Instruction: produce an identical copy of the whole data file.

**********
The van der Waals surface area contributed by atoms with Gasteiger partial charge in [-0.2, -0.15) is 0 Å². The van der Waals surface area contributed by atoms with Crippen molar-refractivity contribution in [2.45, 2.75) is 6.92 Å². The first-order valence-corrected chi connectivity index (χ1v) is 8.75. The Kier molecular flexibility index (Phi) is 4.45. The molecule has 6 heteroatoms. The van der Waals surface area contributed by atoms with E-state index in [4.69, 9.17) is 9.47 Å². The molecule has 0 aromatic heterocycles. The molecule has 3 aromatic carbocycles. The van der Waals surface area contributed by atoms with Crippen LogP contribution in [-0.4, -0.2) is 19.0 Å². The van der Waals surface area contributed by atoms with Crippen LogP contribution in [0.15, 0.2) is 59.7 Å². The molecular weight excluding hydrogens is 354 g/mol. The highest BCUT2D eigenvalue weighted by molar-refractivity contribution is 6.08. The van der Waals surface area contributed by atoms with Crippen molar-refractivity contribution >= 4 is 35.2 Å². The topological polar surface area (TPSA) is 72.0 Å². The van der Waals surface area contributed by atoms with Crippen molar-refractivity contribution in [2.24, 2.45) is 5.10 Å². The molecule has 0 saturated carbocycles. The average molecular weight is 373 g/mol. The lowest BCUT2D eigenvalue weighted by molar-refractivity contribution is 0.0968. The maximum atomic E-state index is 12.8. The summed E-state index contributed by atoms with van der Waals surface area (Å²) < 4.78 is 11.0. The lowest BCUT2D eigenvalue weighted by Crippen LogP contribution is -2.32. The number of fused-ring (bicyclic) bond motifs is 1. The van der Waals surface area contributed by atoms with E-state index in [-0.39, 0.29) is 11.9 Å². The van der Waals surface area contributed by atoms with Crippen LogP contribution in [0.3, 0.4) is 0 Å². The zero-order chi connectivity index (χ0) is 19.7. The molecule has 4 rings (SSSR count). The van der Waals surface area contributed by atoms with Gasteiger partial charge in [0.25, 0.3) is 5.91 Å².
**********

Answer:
The van der Waals surface area contributed by atoms with Gasteiger partial charge in [-0.2, -0.15) is 0 Å². The van der Waals surface area contributed by atoms with Crippen molar-refractivity contribution in [2.45, 2.75) is 6.92 Å². The first-order valence-corrected chi connectivity index (χ1v) is 8.75. The Kier molecular flexibility index (Phi) is 4.45. The molecule has 6 heteroatoms. The van der Waals surface area contributed by atoms with E-state index in [4.69, 9.17) is 9.47 Å². The molecule has 0 aromatic heterocycles. The molecule has 3 aromatic carbocycles. The van der Waals surface area contributed by atoms with Crippen LogP contribution in [-0.4, -0.2) is 19.0 Å². The van der Waals surface area contributed by atoms with Crippen LogP contribution in [0.15, 0.2) is 59.7 Å². The molecular weight excluding hydrogens is 354 g/mol. The highest BCUT2D eigenvalue weighted by molar-refractivity contribution is 6.08. The van der Waals surface area contributed by atoms with Crippen molar-refractivity contribution >= 4 is 35.2 Å². The topological polar surface area (TPSA) is 72.0 Å². The van der Waals surface area contributed by atoms with Crippen molar-refractivity contribution in [2.24, 2.45) is 5.10 Å². The molecule has 0 saturated carbocycles. The average molecular weight is 373 g/mol. The lowest BCUT2D eigenvalue weighted by molar-refractivity contribution is 0.0968. The maximum atomic E-state index is 12.8. The summed E-state index contributed by atoms with van der Waals surface area (Å²) < 4.78 is 11.0. The lowest BCUT2D eigenvalue weighted by Crippen LogP contribution is -2.32. The number of fused-ring (bicyclic) bond motifs is 1. The van der Waals surface area contributed by atoms with E-state index in [-0.39, 0.29) is 11.9 Å². The van der Waals surface area contributed by atoms with Crippen LogP contribution in [0.3, 0.4) is 0 Å². The zero-order chi connectivity index (χ0) is 19.7. The molecule has 4 rings (SSSR count). The van der Waals surface area contributed by atoms with Gasteiger partial charge in [0.25, 0.3) is 5.91 Å².